She was pronounced dead at 6:37 p.m. CDT, 20 minutes after Texas prison officials began administering a single lethal dose of pentobarbital.Original Post
Cross-posted at Voices on the Square
This evening, 52-year old Kimberly McCarthy will become the 500th person executed by the state of Texas since the death penalty resumed in 1976.
In 1998, Kimberly was convicted and sentenced to death for the July 1997 murder of retired college psychology professor Dorothy Booth. Her first conviction was thrown out because statements she made to police after asking for an attorney were admitted into evidence at the trial. She was re-tried and convicted again in 2002.
In the 2002 re-trial, eleven of the twelve jurors were white. Her attorney, Maurie Levin, has argued that the prosecution improperly excluded black jurors and that Kimberly's incompetent trial lawyer failed to object to prosecutions illegal behavior. But that appeal failed.
On Tuesday, the Texas Court of Criminal Appeals declined to reconsider its denial a day earlier of McCarthy's appeal, saying her claims should have been raised previously.Unless Governor Perry offers a last-minute 30 day reprieve, Kimberly McCarthy will be executed at 6pm Central Time.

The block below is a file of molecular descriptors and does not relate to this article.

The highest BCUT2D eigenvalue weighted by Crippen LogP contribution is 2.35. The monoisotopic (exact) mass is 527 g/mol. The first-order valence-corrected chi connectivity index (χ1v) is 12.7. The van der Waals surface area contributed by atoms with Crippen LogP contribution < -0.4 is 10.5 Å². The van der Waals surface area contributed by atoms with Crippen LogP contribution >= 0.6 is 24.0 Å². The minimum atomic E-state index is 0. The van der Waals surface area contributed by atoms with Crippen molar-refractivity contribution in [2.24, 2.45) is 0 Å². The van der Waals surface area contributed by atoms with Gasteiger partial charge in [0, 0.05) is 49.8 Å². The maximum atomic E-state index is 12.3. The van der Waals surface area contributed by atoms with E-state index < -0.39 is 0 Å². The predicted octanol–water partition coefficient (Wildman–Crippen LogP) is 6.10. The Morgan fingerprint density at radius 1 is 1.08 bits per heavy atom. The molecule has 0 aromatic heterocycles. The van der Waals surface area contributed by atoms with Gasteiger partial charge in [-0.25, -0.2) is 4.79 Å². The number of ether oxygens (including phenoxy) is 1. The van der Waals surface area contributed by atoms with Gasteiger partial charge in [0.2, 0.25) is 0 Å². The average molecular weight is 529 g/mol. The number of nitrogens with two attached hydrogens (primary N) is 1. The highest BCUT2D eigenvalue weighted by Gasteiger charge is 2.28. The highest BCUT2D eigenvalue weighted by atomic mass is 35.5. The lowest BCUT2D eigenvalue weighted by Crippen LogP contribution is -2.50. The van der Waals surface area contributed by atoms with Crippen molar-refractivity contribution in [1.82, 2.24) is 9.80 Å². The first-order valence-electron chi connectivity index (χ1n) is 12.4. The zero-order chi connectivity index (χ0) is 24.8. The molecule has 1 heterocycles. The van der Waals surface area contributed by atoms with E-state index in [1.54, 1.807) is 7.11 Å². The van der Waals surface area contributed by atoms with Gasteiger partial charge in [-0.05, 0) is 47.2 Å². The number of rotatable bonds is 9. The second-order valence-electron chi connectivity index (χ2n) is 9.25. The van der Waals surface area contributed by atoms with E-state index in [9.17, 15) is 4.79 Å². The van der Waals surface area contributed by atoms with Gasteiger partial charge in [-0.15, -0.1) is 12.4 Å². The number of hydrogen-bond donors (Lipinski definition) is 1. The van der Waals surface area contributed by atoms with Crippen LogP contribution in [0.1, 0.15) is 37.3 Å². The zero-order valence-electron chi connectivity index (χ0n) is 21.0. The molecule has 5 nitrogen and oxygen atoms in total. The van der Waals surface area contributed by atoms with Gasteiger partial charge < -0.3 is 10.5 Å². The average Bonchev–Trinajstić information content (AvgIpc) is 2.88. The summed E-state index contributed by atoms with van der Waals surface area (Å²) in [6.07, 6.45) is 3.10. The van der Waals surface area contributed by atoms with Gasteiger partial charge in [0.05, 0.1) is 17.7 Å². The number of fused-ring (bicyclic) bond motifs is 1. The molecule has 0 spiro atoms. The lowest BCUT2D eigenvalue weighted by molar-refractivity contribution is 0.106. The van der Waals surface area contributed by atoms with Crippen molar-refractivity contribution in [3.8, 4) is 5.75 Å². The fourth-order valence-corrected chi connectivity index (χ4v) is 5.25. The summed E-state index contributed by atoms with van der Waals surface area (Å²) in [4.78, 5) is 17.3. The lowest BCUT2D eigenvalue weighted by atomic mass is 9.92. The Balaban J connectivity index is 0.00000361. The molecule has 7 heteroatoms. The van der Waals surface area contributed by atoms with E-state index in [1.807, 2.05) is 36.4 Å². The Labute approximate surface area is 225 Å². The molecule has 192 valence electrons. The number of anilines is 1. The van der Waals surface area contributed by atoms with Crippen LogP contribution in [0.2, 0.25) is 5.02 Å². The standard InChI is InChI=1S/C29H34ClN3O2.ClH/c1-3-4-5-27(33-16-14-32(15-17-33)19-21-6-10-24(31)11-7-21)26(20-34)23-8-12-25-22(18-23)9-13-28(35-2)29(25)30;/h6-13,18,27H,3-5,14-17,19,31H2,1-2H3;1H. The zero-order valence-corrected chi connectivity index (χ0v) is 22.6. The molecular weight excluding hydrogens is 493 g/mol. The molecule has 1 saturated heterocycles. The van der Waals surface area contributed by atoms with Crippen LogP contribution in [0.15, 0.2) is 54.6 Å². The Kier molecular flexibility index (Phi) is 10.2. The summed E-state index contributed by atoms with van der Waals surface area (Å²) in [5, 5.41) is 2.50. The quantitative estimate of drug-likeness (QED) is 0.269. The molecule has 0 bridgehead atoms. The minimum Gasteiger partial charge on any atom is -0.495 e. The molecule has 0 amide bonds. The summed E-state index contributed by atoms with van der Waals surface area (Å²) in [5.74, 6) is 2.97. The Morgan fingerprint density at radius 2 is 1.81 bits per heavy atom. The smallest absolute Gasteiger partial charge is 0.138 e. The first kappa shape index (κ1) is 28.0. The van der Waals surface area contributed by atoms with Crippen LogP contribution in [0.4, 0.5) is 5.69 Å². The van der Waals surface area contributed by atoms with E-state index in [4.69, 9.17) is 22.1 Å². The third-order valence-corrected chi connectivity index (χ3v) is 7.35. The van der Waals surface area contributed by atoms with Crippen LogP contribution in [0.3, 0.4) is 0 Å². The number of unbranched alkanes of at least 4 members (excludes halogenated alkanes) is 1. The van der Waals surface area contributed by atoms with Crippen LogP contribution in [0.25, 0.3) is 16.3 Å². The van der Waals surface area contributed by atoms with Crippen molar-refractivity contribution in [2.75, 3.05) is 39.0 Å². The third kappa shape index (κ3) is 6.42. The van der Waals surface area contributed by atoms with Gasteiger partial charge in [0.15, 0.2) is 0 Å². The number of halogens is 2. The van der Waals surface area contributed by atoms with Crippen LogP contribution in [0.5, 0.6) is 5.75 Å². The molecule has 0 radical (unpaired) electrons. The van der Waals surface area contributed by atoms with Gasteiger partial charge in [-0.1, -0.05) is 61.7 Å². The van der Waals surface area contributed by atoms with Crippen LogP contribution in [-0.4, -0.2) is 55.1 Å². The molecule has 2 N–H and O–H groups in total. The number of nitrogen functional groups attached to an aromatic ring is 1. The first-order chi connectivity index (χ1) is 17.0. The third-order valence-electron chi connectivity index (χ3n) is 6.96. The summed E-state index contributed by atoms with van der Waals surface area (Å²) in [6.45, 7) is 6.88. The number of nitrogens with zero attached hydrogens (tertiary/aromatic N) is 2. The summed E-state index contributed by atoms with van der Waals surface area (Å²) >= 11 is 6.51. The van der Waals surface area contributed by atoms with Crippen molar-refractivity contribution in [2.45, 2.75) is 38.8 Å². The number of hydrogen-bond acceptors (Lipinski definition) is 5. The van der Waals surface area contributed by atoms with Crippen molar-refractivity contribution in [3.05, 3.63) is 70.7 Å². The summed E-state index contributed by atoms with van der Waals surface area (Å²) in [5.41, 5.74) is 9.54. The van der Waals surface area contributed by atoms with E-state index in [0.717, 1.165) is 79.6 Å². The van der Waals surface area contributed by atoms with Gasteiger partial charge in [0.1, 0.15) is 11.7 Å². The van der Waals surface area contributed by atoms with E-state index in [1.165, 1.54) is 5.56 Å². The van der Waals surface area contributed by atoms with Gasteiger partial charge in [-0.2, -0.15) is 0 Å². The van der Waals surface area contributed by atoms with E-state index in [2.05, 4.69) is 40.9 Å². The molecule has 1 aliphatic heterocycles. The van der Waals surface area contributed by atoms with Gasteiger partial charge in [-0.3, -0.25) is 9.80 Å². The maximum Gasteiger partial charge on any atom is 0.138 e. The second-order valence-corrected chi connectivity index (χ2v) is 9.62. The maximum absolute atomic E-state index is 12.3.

Levin, a University of Texas law professor, said because the court's ruling focused on a procedural and not a substantive issue, the case cannot be appealed to the U.S. Supreme Court.
"The shameful errors that plague Ms. McCarthy's case — race bias, ineffective counsel and courts unwilling to exercise meaningful oversight of the system — reflect problems that are central to the administration of the death penalty as a whole. For this to be the emblem of Texas' 500th execution is something all Texans should be ashamed of," Levin said.